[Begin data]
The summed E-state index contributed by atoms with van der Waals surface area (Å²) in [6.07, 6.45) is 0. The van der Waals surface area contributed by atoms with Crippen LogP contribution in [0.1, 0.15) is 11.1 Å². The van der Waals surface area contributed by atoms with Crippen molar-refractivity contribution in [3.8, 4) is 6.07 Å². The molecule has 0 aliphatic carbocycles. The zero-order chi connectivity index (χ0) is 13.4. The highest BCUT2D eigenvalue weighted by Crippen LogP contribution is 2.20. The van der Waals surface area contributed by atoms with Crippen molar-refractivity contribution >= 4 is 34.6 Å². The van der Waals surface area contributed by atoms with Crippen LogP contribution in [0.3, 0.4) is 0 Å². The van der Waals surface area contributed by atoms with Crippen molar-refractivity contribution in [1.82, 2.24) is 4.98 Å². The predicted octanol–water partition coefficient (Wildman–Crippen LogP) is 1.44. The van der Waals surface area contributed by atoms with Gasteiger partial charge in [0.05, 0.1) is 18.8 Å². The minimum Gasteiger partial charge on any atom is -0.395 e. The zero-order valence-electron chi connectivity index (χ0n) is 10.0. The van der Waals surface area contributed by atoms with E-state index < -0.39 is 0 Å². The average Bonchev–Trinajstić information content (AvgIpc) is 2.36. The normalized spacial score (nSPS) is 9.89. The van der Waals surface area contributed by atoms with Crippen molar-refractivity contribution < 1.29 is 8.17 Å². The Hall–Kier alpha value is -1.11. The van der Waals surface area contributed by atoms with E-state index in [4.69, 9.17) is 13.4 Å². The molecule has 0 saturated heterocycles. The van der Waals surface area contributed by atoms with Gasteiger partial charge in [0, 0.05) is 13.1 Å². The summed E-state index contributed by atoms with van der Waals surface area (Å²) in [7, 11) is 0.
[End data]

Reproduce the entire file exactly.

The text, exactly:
The summed E-state index contributed by atoms with van der Waals surface area (Å²) in [6.07, 6.45) is 0. The van der Waals surface area contributed by atoms with Crippen LogP contribution in [0.1, 0.15) is 11.1 Å². The van der Waals surface area contributed by atoms with Crippen molar-refractivity contribution in [3.8, 4) is 6.07 Å². The molecule has 0 aliphatic carbocycles. The zero-order chi connectivity index (χ0) is 13.4. The highest BCUT2D eigenvalue weighted by Crippen LogP contribution is 2.20. The van der Waals surface area contributed by atoms with Crippen molar-refractivity contribution >= 4 is 34.6 Å². The van der Waals surface area contributed by atoms with Crippen LogP contribution in [0.3, 0.4) is 0 Å². The van der Waals surface area contributed by atoms with Crippen molar-refractivity contribution in [1.82, 2.24) is 4.98 Å². The predicted octanol–water partition coefficient (Wildman–Crippen LogP) is 1.44. The van der Waals surface area contributed by atoms with Gasteiger partial charge in [0.05, 0.1) is 18.8 Å². The minimum Gasteiger partial charge on any atom is -0.395 e. The zero-order valence-electron chi connectivity index (χ0n) is 10.0. The van der Waals surface area contributed by atoms with E-state index < -0.39 is 0 Å². The average Bonchev–Trinajstić information content (AvgIpc) is 2.36. The normalized spacial score (nSPS) is 9.89. The van der Waals surface area contributed by atoms with Crippen molar-refractivity contribution < 1.29 is 8.17 Å². The Hall–Kier alpha value is -1.11. The van der Waals surface area contributed by atoms with E-state index in [4.69, 9.17) is 13.4 Å². The molecule has 0 saturated heterocycles. The van der Waals surface area contributed by atoms with Gasteiger partial charge in [0, 0.05) is 13.1 Å². The summed E-state index contributed by atoms with van der Waals surface area (Å²) in [7, 11) is 0.